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Many Adobe InDesign users create articles in programs like Microsoft Word, then place their content into an InDesign layout, which only the designer has access to. InCopy provides a two-way street where editors and writers can edit content in InDesign while a designer simultaneously works on the design portion of the project, and the text formatting is retained in both programs. In this course, learn how to write content using InCopy, style text appropriately so that it transfers to the InDesign layout, and make content available to writers and editors from within InDesign. Author Chad Chelius also ensures you get a handle working with tables, Track Changes, graphics, and templates in InCopy.
Before you start using InCopy, you should become familiar with the interface, as it may be a bit different than other applications that you've used. Let's take a tour of InCopy to get a little more familiar with the environment in which you'll be working. I'm going to launch InCopy on my computer. So, I'm on Mac, so I launched InCopy from My Doc. But if you're on Windows, you can launch InCopy from the Start menu, or your Program Files folder. So when the AdobeID dialog box appears, just click next to get to the InCopy interface.
Now, the InCopy interface is divided up into a couple of main areas. And first of all, at the very top of your screen you have what's called the Application Bar, and this is where you can find frequently used items that will help you to become more proficient in InCopy. For example, we can access the Adobe Bridge up here. We can also change our viewing options, we can change our screen mode, we can even arrange multiple documents if we choose. Here's our workspace, and then we can even perform a search up here as well.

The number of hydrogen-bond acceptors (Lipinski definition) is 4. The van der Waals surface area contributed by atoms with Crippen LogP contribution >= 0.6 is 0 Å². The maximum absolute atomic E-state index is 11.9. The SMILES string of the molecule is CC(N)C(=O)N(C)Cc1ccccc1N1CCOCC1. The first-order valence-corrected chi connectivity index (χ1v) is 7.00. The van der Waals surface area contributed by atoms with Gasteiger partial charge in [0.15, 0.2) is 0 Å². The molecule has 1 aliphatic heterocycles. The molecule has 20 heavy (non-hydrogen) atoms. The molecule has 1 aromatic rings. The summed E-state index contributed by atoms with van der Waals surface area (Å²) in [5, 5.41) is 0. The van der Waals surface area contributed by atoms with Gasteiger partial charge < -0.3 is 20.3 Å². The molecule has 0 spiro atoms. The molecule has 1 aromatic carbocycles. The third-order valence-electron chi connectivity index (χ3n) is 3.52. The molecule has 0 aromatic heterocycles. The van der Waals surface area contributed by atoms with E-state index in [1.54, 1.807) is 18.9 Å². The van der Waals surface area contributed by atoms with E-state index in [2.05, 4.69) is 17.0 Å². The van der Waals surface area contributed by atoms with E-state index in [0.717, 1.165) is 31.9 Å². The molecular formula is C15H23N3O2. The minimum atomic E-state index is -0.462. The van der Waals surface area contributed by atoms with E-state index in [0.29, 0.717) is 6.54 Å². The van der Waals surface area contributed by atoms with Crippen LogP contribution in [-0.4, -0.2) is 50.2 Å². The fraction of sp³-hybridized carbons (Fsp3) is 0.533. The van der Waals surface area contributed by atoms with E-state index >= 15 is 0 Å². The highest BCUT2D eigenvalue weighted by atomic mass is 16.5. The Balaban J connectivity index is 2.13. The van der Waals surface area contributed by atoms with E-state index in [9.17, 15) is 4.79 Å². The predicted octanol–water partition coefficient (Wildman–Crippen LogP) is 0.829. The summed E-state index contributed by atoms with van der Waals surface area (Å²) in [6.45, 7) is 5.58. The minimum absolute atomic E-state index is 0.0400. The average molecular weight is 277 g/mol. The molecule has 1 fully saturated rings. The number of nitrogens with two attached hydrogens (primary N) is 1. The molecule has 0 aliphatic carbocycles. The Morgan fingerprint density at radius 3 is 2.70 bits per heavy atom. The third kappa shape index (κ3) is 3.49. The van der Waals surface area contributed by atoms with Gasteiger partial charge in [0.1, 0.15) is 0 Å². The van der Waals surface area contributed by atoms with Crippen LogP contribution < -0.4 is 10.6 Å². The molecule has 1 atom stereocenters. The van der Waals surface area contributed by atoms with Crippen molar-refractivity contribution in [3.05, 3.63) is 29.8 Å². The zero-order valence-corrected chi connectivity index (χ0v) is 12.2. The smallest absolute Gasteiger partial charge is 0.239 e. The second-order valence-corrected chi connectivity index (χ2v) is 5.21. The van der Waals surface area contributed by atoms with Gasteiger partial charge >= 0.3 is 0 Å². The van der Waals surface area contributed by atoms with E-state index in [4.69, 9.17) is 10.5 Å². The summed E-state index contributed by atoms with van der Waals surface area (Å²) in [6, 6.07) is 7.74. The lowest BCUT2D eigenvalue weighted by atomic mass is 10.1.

Just below that is what's referred to as the Command Bar. Now, the Command Bar is where you'll find tools that you use on a regular basis such as New, Open and Save, as well as, Print, Search, Spell Check and other items as well. On the left-hand side here, you're going to notice that we have a tools panel. Now Adobe InCopy provides us with a total of six tools that we can use to get work done more quickly and more efficiently. Finally, down here at the bottom, we have a couple of areas that we're going to be using.
We have the Spell Check or Copy Fit Status and we also have way over here on the left-hand side the Galley Appearance. So you can see that the InCopy interface, although not too complex, will take a little bit of getting used to. One other thing I want to show you is that if you go to the Window menu, we have an option called Application Frame. And if I turn this option on, this will provide a grey background in my application that will hide other applications that I might have behind it. So what I usually do is come up here, and on the Mac I click the green button to expand this window, but on Windows I would click the Expand button, which would be found in the upper right corner.
Hopefully you have a better idea of where you'll find things in InCopy. It feels unfamiliar to you right now, but don't worry, it'll be like a second home to you in no time.
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